In two different murine models of liver fibrosis, Heymann et al. demonstrated a protective role for the CCR8 receptor. Interestingly, hepatic macrophages from CCR8 KO mice showed an altered phenotype with more pronounced dendritic cell-like characteristics and enhanced CCL3 secretion (67).

Macrophage Polarization by Chemokines in Metabolic Disorders

Nowadays it is generally accepted that the immune system and metabolism are tightly connected and recent studies have demonstrated that macrophages, in particular, are critical effector cells in metabolic inflammation (68). Resident macrophages in the adipose tissue of lean mice constitute ~10–15% of the total cell population. These adipose tissue macrophages (ATMs) express predominantly M2 characteristics and were shown to be critical for maintaining insulin sensitivity in adipocytes (69, 70). Conversely, in obesity, a state of low-grade systemic inflammation (71), adipocytes secrete pro-inflammatory mediators, which recruit monocytes into the adipose tissue mainly via the CCL2-CCR2 and CCL5-CCR5 axis (7274). During obesity the number of macrophages in white adipose tissue increases fourfold (69) and macrophages acquire an M1 phenotype that contributes to the pro-inflammatory environment (75). Via secretion of pro-inflammatory cytokines, M1 ATMs contribute to insulin resistance by counteracting the insulin sensitizing action of the adipokines adiponectin and leptin (69, 76, 77). More recently, it has been shown that macrophage polarization in obesity can also be modulated by chemokines and their receptors. Kitade et al. demonstrated that inactivation of CCR5 not only resulted in a reduced number of ATMs, but the recruited ATMs switched toward an M2 phenotype (73). Additionally, obesity-induced insulin resistance was attenuated in obese CCR5−/− mice (73). The question how CCR5 regulates M2 polarization is still unanswered. Obese mice with a genetic deficiency in CCR2 showed a reduced number of ATMs combined with a decreased expression of pro-inflammatory genes, compared to matched WT mice (72). Besides the CCR2 and CCR5 ligands, a recent study showed that during obesity CXCL12 recruits macrophages via CXCR4 to the adipose tissue (78). Moreover, CXCL12-CXCR4 signaling induced M1 macrophage accumulation and blocking this signaling diminished secretion of pro-inflammatory cytokines and improved insulin resistance (79).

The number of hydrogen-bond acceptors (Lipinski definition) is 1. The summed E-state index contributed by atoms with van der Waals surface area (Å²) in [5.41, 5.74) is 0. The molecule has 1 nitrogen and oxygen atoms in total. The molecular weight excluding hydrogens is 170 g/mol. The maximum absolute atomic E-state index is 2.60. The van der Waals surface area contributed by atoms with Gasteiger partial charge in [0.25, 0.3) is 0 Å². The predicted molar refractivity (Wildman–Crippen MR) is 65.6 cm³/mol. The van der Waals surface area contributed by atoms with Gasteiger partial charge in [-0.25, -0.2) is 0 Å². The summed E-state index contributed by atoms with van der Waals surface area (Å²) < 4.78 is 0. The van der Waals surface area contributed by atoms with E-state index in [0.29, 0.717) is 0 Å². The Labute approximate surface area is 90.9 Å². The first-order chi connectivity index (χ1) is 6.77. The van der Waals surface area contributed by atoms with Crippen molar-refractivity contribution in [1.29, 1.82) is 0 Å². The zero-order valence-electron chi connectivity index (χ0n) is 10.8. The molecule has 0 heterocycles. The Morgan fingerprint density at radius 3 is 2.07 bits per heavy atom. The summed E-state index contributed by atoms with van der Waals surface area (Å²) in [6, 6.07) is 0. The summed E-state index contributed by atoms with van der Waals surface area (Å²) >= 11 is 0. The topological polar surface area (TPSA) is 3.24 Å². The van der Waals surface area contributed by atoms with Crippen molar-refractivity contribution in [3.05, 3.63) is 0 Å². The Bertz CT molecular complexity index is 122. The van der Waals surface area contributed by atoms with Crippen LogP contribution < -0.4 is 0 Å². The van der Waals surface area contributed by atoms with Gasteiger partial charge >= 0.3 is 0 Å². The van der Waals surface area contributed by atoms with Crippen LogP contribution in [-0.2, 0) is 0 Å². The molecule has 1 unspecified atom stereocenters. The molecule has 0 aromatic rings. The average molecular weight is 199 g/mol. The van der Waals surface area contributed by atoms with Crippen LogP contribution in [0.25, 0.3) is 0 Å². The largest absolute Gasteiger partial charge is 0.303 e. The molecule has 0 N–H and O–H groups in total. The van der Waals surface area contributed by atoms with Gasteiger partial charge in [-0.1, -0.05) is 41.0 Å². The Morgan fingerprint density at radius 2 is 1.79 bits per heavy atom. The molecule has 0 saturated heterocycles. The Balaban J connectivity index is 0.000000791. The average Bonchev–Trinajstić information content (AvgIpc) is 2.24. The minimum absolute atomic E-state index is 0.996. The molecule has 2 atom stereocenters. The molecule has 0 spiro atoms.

The recruitment of macrophages, which stimulate the development of insulin resistance in obesity, is also critical in associated metabolic comorbidities such as nonalcoholic fatty liver disease (NAFLD) and nonalcoholic steatohepatitis (NASH). NAFLD is characterized by excessive fat accumulation in the form of intrahepatic triglycerides in the liver. NAFLD exhibits as a spectrum ranging from steatosis of the liver to a more necro-inflammatory form, NASH, which may develop into hepatic fibrosis, cirrhosis, or hepatic carcinoma (80). In the liver, macrophages consist of distinct populations, namely the resident, self-renewing Kuppfer cells and the inflammatory monocyte-derived macrophages (8183). Kuppfer cells line the liver sinusoids and are involved in cholesterol metabolism by taking up and clearing modified low-density lipoprotein (LDL) and bacterial endotoxins through their scavenger receptors (84).

In line with the improved insulin resistance in CCR2−/− obese mice, also hepatic steatosis was ameliorated (72). Besides CCR2, Karlmark et al. found that the CX3CL1-CX3CR1 axis is involved in the differentiation and survival of intrahepatic monocytes (85). The CX3CR1-mediated survival depends on the activation of the anti-apoptotic protein BCL2. Furthermore, in the absence of CX3CR1, hepatic macrophages showed a more pro-inflammatory phenotype characterized by increased TNF-α and iNOS production. These in vivo findings confirm earlier published data on elevated Tnfα expression and reduced ARG1 expression in CX3CR1-deficient macrophages in a carbon tetrachloride (CCl4)-induced NAFLD mouse model (86). The increased pro-inflammatory response of liver macrophages was associated with enhanced liver fibrosis (85). This latter observation suggests that activation of the CX3CL1-CX3CR1 axis can work as an antifibrotic liver therapy.